Noted activist to challenge petition seeking abrogation of Article 35A

SRINAGAR: Noted trade union leader Sampat Prakash Kundu will, in the first week of September, challenge a petition demanding abrogation of Article 35A of the Indian Constitution, which allows J&K state to grant special privileges and rights to its permanent residents.
The petition has been filed by a Delhi-based think tank believed to be close the Rashtriya Swayamsevak Sangh, the ideological patron of India’s ruling party, BJP, and other rightwing Hindu organizations.
A few days ago, the Supreme Court of India asked the state government to file its objections to the petition by the first week of November this year.
Prakash, the state president of JK Pensioners’ Welfare Association told Kashmir Reader that he will challenge the petition through eminent lawyers Prashant Bhushan and Nandita Haksar.
Prakash recalled how he had challenged his detention under Indian Prevention Act in 1964, arguing that the Act was not applicable to the state and an Indian law cannot be implemented in J&K because of Article 35A. The Supreme Court had upheld his plea.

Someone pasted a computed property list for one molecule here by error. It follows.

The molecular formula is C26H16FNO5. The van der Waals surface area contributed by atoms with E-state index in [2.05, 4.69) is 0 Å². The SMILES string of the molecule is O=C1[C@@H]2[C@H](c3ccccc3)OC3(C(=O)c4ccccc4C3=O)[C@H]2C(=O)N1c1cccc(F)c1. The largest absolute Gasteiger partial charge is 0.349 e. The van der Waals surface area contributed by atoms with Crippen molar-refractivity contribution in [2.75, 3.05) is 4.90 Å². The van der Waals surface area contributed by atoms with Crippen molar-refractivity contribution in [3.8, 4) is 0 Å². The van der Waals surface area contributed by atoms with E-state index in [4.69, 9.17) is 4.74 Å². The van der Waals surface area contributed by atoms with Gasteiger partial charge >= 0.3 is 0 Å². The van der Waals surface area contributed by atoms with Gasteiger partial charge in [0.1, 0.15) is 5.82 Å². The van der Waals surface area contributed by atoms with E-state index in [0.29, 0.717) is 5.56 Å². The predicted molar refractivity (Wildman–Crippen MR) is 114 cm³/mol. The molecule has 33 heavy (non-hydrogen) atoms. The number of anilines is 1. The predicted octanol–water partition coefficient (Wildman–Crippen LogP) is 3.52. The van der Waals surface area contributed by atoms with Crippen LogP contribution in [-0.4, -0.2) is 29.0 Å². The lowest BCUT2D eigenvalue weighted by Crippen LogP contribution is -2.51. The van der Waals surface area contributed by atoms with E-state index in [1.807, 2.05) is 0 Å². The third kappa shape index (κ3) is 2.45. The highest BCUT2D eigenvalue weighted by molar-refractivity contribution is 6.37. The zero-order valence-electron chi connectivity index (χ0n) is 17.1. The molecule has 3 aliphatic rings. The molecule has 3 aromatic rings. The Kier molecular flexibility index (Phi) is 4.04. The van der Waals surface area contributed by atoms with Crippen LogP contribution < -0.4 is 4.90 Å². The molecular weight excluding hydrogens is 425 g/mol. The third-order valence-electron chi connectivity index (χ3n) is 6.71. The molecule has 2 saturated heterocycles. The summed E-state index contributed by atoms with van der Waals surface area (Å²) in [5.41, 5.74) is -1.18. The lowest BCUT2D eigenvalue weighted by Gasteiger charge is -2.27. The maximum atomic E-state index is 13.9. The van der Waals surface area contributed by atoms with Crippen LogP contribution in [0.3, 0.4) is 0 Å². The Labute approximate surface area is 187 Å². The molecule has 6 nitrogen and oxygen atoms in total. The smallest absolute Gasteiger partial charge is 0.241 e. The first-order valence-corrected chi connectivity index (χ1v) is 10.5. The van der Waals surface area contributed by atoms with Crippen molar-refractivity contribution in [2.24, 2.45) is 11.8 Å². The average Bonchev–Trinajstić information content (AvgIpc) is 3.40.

“First, five judges heard the plea. Then 13 judges unanimously ruled in favour of my plea and upheld the sanctity of Article 35A,” he said.
Kashmiris were arbitrarily arrested under this law, but that stopped after the SC ruling, Prakash said.
“The writ petition should not have been accepted in the first place because the court in its earlier decision has made it clear that the relation between India and JK is because of Article 35A and 370. So there was no point accepting it now,” Prakash said.
Originally hailing from Rainawari in old Srinagar, Prakash has served eight years in jail under different cases and was dismissed from government job on direct orders of the Indian president in 1964. Only in 1990 was the dismissal revoked.
Recently, the state high court observed that Article 35A of the Constitution of India was only a “clarificatory provision” and held that citizens of J&K have their own constitution and sovereign character “which cannot be challenged, altered or abridged,” an observation echoed by Prakash.